Up to now, you might have been able to build some really nice models with Shapesmith, but you couldn't share them except for exporting the printable STL version. What if you wanted to publish something for others to customize or improve? Now you can export and import models in a native JSON format, so you can publish and share your designs with others.

But first, let me quickly tell you about some other useful new improvements in the tree view (or ‘advanced’ view).

Copying, Deleting and Show/Hide

Deleting is obvious, and is only available for top-level geometries.

Showing and hiding is quite useful during the design process. Sometimes you need to design parts inside of other, existing parts, but this has been is really quite hard to date. What I've done in the past is to move the geometry away, edit the part, then delete the transform to put it in its original position. Now, it is no longer necessary as you can simply show/hide geometry as you wish.

Lastly, if you have an existing boolean and you require one of the child objects, you can copy them out of the tree. This is especially useful if you have deep booleans with transforms, and you don't wish to explode all the way down to the desired object.

Onto the more exciting bit!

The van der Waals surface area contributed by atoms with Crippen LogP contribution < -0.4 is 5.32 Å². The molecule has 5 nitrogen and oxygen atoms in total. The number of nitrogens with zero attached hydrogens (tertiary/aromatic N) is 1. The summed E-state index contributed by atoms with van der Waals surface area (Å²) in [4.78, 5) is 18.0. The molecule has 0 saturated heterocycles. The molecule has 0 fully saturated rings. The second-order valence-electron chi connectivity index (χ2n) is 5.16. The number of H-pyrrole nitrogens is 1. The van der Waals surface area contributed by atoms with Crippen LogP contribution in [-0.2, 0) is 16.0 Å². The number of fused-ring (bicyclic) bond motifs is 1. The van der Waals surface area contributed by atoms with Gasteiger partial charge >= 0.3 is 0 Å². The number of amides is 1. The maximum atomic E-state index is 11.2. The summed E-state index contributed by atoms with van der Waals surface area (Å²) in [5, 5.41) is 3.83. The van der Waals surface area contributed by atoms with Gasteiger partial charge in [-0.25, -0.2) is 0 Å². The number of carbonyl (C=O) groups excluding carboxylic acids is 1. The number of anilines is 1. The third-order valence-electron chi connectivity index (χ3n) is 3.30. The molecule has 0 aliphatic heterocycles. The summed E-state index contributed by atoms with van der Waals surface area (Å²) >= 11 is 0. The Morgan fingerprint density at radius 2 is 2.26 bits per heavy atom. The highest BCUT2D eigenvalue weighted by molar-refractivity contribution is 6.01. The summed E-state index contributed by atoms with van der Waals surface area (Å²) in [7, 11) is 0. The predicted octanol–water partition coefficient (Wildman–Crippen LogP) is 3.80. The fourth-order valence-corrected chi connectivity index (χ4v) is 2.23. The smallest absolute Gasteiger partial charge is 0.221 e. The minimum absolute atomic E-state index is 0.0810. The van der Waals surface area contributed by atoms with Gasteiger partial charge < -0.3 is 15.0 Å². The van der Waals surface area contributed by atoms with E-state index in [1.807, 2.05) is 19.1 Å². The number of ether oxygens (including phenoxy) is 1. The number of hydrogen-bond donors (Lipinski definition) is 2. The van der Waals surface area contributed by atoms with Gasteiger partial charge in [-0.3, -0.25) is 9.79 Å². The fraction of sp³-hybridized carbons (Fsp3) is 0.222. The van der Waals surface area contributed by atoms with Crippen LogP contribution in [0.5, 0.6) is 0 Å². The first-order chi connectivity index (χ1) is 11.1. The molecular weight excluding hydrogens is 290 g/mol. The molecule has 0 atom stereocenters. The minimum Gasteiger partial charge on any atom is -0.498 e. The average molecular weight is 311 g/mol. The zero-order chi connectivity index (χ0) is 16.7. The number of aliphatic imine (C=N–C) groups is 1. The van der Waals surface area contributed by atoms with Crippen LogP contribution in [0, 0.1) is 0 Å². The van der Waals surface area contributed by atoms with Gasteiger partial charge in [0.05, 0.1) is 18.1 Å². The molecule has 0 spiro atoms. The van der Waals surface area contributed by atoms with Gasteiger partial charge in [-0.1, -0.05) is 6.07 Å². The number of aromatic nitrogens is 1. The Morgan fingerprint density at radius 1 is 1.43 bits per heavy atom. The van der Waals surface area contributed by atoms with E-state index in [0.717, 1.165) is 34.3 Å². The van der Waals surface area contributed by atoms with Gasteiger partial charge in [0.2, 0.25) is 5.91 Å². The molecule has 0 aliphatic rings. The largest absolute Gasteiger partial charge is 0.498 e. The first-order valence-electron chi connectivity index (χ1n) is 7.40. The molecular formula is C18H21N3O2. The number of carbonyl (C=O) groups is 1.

Native Import/Export

Almost all the data in Shapesmith is JSON. From the HTTP API, to the storage format, to the serialisation format for the worker process. This makes things really simple, and hence the logical choice for native export and import for Shapesmith is JSON. If you would like to import or export a model, you would choose ‘json’ form the import or export options:

And you can share you designs with your friends, community, or on a website like Thingiverse. You can also export form a local installation to the online version of Shapesmith. Here you can see an iPhone 4* cupholder dock that I designed using Shapesmith:

JSON is also human-readable. So this is a good time to introduce the very interesting possibility of using Shapesmith as a scriptable modelling system. For example, if you create a design with a single 10x10x10 cube and export it, you will see the JSON file looks like this:

    "parameters": {
    "u":10, "v":10, "w":10
    "origin": {
        "x":0, "y":0, "z":0

This means that you can write a program that outputs a JSON file, and import it into a Shapesmith design. In fact, the API is designed to be programmable, so you can use it as a 3D modelling platform (for example design your own shop that uses customizable 3D printable designs).

That's a glimpse into the future, but for now - make something!